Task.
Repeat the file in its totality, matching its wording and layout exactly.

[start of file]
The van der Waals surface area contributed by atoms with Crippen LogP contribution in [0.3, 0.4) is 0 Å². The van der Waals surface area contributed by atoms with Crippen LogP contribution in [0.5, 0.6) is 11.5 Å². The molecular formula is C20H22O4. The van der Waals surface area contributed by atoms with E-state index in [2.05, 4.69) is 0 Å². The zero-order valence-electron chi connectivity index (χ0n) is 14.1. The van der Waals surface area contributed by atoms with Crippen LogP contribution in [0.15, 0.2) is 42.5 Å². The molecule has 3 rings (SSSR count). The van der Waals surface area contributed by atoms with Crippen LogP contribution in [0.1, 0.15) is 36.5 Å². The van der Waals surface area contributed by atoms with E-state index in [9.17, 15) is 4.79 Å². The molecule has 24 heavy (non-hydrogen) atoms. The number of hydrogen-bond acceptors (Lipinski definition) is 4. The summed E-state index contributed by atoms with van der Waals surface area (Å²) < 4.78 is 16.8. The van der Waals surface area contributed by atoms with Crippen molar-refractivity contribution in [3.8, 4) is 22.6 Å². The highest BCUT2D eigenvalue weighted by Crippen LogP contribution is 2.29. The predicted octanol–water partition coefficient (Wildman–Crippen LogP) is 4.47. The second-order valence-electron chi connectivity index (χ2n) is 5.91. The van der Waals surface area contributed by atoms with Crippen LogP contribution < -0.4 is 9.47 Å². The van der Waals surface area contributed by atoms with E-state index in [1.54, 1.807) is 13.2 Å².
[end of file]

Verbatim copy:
The van der Waals surface area contributed by atoms with Crippen LogP contribution in [0.3, 0.4) is 0 Å². The van der Waals surface area contributed by atoms with Crippen LogP contribution in [0.5, 0.6) is 11.5 Å². The molecular formula is C20H22O4. The van der Waals surface area contributed by atoms with E-state index in [2.05, 4.69) is 0 Å². The zero-order valence-electron chi connectivity index (χ0n) is 14.1. The van der Waals surface area contributed by atoms with Crippen LogP contribution in [0.15, 0.2) is 42.5 Å². The molecule has 3 rings (SSSR count). The van der Waals surface area contributed by atoms with Crippen LogP contribution in [0.1, 0.15) is 36.5 Å². The van der Waals surface area contributed by atoms with E-state index in [9.17, 15) is 4.79 Å². The molecule has 24 heavy (non-hydrogen) atoms. The number of hydrogen-bond acceptors (Lipinski definition) is 4. The summed E-state index contributed by atoms with van der Waals surface area (Å²) < 4.78 is 16.8. The van der Waals surface area contributed by atoms with Crippen molar-refractivity contribution in [3.8, 4) is 22.6 Å². The highest BCUT2D eigenvalue weighted by Crippen LogP contribution is 2.29. The predicted octanol–water partition coefficient (Wildman–Crippen LogP) is 4.47. The second-order valence-electron chi connectivity index (χ2n) is 5.91. The van der Waals surface area contributed by atoms with Crippen LogP contribution < -0.4 is 9.47 Å². The van der Waals surface area contributed by atoms with E-state index in [1.54, 1.807) is 13.2 Å².